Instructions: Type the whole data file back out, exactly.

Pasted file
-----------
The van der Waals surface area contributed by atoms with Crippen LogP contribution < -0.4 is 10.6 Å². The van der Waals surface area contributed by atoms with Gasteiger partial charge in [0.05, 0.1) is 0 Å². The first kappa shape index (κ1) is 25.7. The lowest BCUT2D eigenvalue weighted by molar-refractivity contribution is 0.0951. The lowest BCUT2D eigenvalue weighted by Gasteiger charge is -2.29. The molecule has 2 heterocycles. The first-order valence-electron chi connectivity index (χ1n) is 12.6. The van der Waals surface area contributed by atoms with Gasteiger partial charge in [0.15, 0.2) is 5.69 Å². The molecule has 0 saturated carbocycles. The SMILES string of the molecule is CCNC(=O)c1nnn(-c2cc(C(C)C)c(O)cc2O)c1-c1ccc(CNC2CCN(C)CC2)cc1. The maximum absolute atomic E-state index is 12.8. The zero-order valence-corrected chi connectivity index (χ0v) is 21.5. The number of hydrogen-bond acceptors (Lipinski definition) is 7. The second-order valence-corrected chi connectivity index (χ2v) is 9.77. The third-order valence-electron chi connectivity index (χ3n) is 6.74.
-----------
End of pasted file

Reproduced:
The van der Waals surface area contributed by atoms with Crippen LogP contribution < -0.4 is 10.6 Å². The van der Waals surface area contributed by atoms with Gasteiger partial charge in [0.05, 0.1) is 0 Å². The first kappa shape index (κ1) is 25.7. The lowest BCUT2D eigenvalue weighted by molar-refractivity contribution is 0.0951. The lowest BCUT2D eigenvalue weighted by Gasteiger charge is -2.29. The molecule has 2 heterocycles. The first-order valence-electron chi connectivity index (χ1n) is 12.6. The van der Waals surface area contributed by atoms with Gasteiger partial charge in [0.15, 0.2) is 5.69 Å². The molecule has 0 saturated carbocycles. The SMILES string of the molecule is CCNC(=O)c1nnn(-c2cc(C(C)C)c(O)cc2O)c1-c1ccc(CNC2CCN(C)CC2)cc1. The maximum absolute atomic E-state index is 12.8. The zero-order valence-corrected chi connectivity index (χ0v) is 21.5. The number of hydrogen-bond acceptors (Lipinski definition) is 7. The second-order valence-corrected chi connectivity index (χ2v) is 9.77. The third-order valence-electron chi connectivity index (χ3n) is 6.74.